dc.description.abstract In South Africa, land use planning has received limited attention in areas perceived as suitable for agricultural production. In the lack of reliable soil type and fertility status information, crop yields remain lower than the land’s potential, with subsequent land degradation. Despite this, studies that focused on land capability and soil suitability to date have not considered the spatial variability of the soil nutrients and factors influencing their variability. However, this information is key for site-specific soil management. Therefore, it is vital to link land capability and soi suitability with the spatial variability of soil nutrients as it opens opportunities for more rational management of the soil resources since soil nutrients directly affect crop growth and consequently yield. To address this issue, a study was conducted on a 12 ha banana plantation portion of the Makuleke farm. The main objectives of this study were to (1) survey, classify and characterise soils in order to derive and map land capability classes of Makuleke farm, (2) quantify the physical and chemical properties of the soils in order to derive and map the soil suitability of Makuleke farm for banana production, (3) assess the spatial variability and structure of soil nutrients across the Makuleke farm and (4) Identify the factors of control of the spatial variability of the soil nutrients across the Makuleke farm. To begin with, a field soil survey was conducted using transect walks complemented by auger observations to sub-divide the 12 ha banana plantation portion of the farm into varied soil mapping units. Thereafter, soil classification was done to group soils based on their morphological properties and pedological processes. During soil classification, a total of 12 representative profile pits (1.5 m × 1.5 m long × 2 m deep/limiting layer) were excavated, studied, described, and sampled. At each profile pit, three replicates samples were collected at 0 – 30 cm depth intervals giving rise to 36 bulk soil samples. From the gathered soil profile information, four soil units were thus delineated and identified across the 12 ha banana plantation. For soil fertility assessment, a grid sampling strategy at 50 × 50 m was adopted to collect the samples across the 12 ha banana plantation. A total of 27 composite samples were collected at the nodes of the grid, and thereafter bagged, labelled, and transported to the laboratory. In the laboratory, all collected samples were air-dried and sieved using a 2 mm sieve in preparation for soil physical and chemical properties analysis. The land capability assessment of Makuleke farm was done using the concepts and principles of the FAO framework for Land Evaluation (FAO, 1976), but adapted to South African conditions by Smith (2006). Soil suitability assessment was done using the FAO framework for Land Evaluation (FAO, 1976) coupled with the guidelines for rainfed agriculture (FAO, 1983) and the criteria proposed by Sys et al. (1993) and Naidu et al. (2006). To assess the spatial variability and structure of the soil nutrients across the farm, classical and geostatistical techniques were employed respectively. A correlation matrix was employed to identify key factors influencing the spatial variability of soil nutrients across the farm. For interpolation, ordinary kriging was used to generate soil nutrient spatial distribution maps. In this study, four soil forms were identified and classified as Hutton, Westleigh, Glenrosa, and Valsrivier, which are broadly distinguished as Lixisols, Plinthosols, Leptosols, and Cambisols. Land capability results revealed that 17% of the 12 ha portion of the farm has very high arable potential (I), 60% of the farm has medium arable potential (III), 6% has low arable potential (IV) and 17 % is non-arable (VI), which might explain the varied banana yields in the farm. Soil suitability analysis revealed that 12% of the 12 ha farm is highly suitable (S1), 34% is moderately suitable (S2), 38% is marginally suitable (S3) and 16% is permanently not suitable (N2) for banana production. The low arable and marginally suitable portion of the farm was under Valsrivier soils which were limited by its shallow depth, shallow rooting depth, acidic soil pH, low organic carbon (OC), and the fact that it was located on a steeper slope gradient. The non-arable and not suitable portion of the farm for banana production was under Glenrosa and it was limited by its location on a steep slope gradient and was characterised by shallow effective rooting depth, low OC, low clay content, and acidic soil pH. Classical statistical techniques revealed that phosphorus (P), potassium (K), calcium (Ca), zinc (Zn), manganese (Mn), and copper (Cu) content varied highly across the banana plantation, while magnesium (Mg) and total nitrogen (TN) varied moderately. In addition, the geostatistical analysis revealed that spatial dependency was weak (Ca, Cu, and TN), moderate (Mg and Zn), and strong (P, K, and Mn) for the different soil nutrients across the 12 ha banana plantation. Soil nutrients with strong spatial dependency have a good spatial structure and are easily manageable (in terms of fertilisation, liming, and irrigation) across the farm compared to the ones with weak spatial dependency which have a poor structure. This study also found that land attributes, which are soil type and topographic position were the main factors driving the spatial variability of the soil nutrients across the farm. In terms of soil type, soils such as Valsrivier and Glenrosa with 2:1 clay-type smectite were the ones that had nutrient content compared to soils with 1:1 clay-type kaolinite (e.g., Westleigh and Hutton). Higher nutrient contents were also observed in the footslope position compared to the middleslope of the farmland. Correlation analysis revealed that Mn was the key polyvalent cation influencing the spatial variability of P, K, and Zn. Soil pH and effective cation exchanges capacity (ECEC) were the key soil factors driving the spatial variability of Ca, while ECEC was the key factor affecting the spatial variability of Mg. Moreover, the spatial variability of soil Mn and Cu was driven by soil Cu and clay content, respectively. The kriged maps showed that P, Mg, Zn, and Mn were high in the northeast part and low in the northwest part of the farm. Similarly, K and Ca were low in the northwest part, but they were high in the south to the southwest part of the study area. Total nitrogen was high in the west part and low in the east-northeast part, while Cu was evenly distributed across the plantation. This study highlights the importance of prior land use planning (i.e., land capability and soil suitability) and fertility assessment for agricultural production. The research results obtained provide the actual reference state of the capability of the land for arable farming and soil suitability for banana production at Makuleke farm. Moreover, the research results provide the spatial variability and structure of the soil nutrients which have a greater impact on the growth and yield of bananas. The results obtained in this study will be useful for site-specific management of soil nutrients and other soil management practices (e.g., irrigation, fertilisation, liming, etc.), developing appropriate land use plans, and quantifying anthropogenic impacts on the soil system and thus improving land productivity. en_US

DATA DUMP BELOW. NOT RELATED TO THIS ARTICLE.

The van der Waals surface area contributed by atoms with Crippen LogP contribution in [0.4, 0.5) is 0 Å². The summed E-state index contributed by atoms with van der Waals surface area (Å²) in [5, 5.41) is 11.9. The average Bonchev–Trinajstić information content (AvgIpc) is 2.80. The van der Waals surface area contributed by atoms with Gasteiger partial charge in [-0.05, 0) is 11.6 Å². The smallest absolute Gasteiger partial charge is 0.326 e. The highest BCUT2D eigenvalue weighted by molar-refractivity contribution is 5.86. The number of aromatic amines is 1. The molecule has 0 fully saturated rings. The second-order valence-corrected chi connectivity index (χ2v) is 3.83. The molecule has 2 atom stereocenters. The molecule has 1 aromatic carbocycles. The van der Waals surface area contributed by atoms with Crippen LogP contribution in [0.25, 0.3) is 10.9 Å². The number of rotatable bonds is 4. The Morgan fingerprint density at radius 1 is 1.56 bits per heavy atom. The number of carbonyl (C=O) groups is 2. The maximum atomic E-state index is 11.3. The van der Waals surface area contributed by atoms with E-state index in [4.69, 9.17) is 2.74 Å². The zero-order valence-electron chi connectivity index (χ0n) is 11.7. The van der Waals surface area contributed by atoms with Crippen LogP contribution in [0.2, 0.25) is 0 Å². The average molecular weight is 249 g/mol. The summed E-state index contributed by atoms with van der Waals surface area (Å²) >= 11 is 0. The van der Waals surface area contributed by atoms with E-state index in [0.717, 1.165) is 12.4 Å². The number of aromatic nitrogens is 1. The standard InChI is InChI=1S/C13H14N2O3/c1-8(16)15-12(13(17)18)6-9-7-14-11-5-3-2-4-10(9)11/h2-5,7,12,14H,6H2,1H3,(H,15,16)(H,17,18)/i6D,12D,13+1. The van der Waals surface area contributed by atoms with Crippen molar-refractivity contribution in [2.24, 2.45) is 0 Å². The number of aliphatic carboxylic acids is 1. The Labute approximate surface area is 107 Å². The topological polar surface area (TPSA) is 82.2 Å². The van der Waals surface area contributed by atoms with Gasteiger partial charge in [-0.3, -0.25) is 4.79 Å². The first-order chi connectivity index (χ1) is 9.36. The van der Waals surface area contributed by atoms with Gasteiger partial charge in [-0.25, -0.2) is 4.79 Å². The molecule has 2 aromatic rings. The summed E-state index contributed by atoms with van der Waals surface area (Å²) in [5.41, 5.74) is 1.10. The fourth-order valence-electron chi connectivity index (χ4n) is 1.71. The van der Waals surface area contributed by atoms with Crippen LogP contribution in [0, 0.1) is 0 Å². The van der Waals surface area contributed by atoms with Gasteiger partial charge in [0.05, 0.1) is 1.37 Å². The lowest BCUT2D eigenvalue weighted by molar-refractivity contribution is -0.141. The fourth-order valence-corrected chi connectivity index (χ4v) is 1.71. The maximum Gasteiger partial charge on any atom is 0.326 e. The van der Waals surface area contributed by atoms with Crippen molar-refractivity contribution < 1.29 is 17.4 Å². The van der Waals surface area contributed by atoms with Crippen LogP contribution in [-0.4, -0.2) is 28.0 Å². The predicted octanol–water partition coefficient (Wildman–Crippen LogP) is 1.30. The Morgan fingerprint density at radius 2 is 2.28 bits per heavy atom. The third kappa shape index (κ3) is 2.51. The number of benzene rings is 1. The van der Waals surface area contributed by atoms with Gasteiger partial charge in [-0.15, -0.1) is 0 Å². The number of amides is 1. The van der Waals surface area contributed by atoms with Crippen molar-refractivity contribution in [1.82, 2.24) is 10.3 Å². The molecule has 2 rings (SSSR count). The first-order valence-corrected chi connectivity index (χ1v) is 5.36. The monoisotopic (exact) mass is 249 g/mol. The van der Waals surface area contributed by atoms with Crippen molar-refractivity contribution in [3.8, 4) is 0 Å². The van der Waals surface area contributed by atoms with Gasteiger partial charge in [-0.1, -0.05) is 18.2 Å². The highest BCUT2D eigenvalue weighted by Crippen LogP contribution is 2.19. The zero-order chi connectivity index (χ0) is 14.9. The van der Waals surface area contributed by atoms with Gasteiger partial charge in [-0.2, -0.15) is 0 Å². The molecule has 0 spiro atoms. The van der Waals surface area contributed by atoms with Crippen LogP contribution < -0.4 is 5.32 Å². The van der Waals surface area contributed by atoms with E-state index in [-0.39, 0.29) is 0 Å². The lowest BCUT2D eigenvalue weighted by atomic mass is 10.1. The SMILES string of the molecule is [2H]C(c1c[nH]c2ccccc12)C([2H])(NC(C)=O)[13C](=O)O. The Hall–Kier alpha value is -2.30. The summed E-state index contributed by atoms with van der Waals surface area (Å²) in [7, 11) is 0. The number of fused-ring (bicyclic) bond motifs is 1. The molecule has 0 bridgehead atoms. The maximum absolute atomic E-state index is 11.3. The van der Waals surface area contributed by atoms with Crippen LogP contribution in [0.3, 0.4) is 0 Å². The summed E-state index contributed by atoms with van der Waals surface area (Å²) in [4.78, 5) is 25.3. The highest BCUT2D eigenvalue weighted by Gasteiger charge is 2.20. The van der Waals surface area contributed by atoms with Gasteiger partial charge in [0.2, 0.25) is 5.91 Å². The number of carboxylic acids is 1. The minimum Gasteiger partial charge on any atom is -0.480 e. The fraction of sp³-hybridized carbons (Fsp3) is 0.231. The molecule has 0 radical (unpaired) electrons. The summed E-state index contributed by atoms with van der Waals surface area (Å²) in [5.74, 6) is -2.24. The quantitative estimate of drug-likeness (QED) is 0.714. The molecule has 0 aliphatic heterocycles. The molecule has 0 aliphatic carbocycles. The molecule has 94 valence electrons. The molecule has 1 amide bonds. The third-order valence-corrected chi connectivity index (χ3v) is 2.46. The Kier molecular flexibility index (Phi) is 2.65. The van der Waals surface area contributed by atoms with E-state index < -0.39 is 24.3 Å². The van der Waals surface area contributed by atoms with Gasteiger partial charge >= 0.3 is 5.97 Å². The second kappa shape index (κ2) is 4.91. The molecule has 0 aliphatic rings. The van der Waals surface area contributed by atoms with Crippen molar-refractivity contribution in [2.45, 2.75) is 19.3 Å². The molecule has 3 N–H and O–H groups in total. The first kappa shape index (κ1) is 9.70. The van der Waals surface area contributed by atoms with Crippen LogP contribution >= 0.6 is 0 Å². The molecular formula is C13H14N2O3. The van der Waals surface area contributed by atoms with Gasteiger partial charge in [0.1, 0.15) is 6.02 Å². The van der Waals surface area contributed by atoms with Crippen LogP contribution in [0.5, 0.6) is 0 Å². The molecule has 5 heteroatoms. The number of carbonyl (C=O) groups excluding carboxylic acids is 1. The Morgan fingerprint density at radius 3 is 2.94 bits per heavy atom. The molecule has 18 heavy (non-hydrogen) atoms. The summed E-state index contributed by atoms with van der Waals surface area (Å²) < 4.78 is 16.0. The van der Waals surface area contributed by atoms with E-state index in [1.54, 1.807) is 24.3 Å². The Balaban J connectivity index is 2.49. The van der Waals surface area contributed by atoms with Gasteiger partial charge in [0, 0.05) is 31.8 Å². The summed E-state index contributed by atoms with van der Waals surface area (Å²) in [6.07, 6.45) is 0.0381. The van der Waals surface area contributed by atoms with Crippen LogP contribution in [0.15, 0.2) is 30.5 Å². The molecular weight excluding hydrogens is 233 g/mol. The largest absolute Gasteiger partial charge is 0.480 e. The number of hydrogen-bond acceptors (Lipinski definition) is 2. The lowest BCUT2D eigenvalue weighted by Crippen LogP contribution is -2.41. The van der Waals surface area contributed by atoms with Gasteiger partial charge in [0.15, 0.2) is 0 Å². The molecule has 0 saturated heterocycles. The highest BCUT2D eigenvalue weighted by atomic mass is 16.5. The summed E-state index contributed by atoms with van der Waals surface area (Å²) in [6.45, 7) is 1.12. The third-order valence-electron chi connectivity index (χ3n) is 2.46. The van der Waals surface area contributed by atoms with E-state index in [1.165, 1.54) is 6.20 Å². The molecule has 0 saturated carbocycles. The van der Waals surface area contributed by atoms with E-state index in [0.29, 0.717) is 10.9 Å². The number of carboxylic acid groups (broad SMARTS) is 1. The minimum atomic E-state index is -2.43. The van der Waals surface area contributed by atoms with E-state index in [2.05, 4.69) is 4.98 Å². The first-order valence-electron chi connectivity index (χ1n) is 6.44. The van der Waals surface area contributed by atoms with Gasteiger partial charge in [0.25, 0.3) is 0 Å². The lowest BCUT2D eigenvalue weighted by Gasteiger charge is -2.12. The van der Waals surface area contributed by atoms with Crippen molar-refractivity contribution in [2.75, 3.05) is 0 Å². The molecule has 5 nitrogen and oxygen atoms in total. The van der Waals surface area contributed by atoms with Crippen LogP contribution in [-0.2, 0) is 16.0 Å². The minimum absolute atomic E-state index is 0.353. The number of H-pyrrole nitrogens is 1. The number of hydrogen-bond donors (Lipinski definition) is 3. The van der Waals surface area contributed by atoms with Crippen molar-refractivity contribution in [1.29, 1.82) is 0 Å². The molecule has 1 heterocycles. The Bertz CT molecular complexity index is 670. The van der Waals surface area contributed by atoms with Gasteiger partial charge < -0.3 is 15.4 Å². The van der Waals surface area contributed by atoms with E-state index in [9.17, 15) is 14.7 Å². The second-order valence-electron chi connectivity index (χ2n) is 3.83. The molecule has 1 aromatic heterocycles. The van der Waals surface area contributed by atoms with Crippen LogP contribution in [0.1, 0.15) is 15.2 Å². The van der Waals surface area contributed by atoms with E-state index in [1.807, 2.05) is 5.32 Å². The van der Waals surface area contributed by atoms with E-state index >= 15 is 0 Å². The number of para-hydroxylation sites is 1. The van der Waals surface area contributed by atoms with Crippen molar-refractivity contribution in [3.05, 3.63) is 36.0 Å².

dc.description.sponsorship National Research Foundation (NRF) en_US
dc.format.extent xvi, 116 leaves en_US
dc.language.iso en en_US
dc.relation.requires PDF en_US
dc.subject Land use planning en_US
dc.subject Land evaluation en_US
dc.subject Land capability classification en_US
dc.subject Soil suitability assessment en_US
dc.subject Soil spatial variability en_US
dc.subject Soil nutrients en_US
dc.subject Classical statistics en_US
dc.subject Geostatistics en_US
dc.subject Factors of control en_US
dc.subject Ordinary kriging en_US
dc.subject GIS en_US
dc.subject.lcsh Land use -- South Africa -- Planning en_US
dc.subject.lcsh Geographic information systems en_US
dc.subject.lcsh Soil productivity en_US
dc.subject.lcsh Land capability for agriculture en_US
dc.subject.lcsh Soils en_US
dc.title Assessing land capability, soil suitability and fertility status for sustainable banana production at Makuleke Farm en_US
dc.type Thesis en_US